When it comes to climate change, there are many misconceptions, distortions, outright lies and memes circulating online. In fact, entire websites argue the mainstream scientific conclusion that manmade emissions of greenhouse gases are causing harmful global warming. In an effort to clear up some of the climate confusion, here are the top six climate myths, debunked.
There’s a difference between short-term weather variability and long-term climate change. Weather is the day-to-day variations in precipitation, temperature and clouds. Climate, on the other hand, is the average weather pattern in a place over many years. When examining climate change, scientists typically look at 30-year timeframes or longer, whereas weather involves a 5-10-day forecasts.
While there is a clear long-term global warming trend, some years do not show a temperature increase relative to the previous year, and some years show greater changes than others. These year-to-year fluctuations in temperature are due to natural processes, such as the effects of El Niños, La Niñas, and volcanic eruptions.
In fact, some scientists think that by melting Arctic sea ice, global warming may be causing bigger swings in the jet stream that can encourage frigid air to move south into the winter, into parts of the U.S. and Europe.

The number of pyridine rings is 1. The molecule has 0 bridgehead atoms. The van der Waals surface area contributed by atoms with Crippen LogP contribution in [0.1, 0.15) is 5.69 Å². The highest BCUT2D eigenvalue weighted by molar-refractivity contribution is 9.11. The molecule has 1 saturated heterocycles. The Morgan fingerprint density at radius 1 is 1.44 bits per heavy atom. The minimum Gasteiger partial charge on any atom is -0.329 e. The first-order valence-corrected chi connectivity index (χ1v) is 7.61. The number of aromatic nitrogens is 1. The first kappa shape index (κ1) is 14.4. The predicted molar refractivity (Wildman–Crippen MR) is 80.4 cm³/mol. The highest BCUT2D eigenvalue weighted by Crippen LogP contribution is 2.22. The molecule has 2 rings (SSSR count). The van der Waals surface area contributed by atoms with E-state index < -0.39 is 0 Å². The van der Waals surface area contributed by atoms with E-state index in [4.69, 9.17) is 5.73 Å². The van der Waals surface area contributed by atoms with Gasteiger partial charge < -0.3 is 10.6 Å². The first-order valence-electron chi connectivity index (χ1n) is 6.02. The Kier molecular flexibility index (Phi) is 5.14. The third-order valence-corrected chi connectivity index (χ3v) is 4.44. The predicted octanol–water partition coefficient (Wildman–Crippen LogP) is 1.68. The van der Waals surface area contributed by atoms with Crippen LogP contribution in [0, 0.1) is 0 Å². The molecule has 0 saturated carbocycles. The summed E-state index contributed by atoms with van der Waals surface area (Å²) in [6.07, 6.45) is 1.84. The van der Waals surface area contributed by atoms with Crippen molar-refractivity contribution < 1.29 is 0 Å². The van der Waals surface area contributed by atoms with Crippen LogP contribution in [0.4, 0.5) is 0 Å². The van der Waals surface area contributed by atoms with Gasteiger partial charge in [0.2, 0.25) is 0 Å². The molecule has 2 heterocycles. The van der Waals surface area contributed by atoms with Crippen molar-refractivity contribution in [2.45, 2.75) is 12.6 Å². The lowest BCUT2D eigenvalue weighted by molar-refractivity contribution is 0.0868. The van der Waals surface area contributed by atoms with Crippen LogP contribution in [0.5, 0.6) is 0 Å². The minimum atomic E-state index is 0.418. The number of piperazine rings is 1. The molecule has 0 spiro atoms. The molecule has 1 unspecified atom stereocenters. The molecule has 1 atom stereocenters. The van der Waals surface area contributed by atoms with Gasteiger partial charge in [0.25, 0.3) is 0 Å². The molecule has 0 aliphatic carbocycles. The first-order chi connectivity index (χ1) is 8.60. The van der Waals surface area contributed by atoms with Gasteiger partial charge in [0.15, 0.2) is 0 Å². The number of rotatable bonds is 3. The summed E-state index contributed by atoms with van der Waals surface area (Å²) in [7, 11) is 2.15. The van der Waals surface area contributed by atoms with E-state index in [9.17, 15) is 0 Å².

One of the biggest control knobs of the climate system (both in history and now) is carbon dioxide, or CO2.
Changes in the global surface temperature (top) and the solar flux (bottom) since 1900 (temperatures are relative to 1961-1990; solar flux is relative to the total average irradiance from the sun of about 1360 watts per square meter).
The majority of the warming at the global scale over the past 50 years can only be explained by the effects of human influences, especially the emissions from burning fossil fuels and from deforestation, while natural factors have played a more minor role. Read more…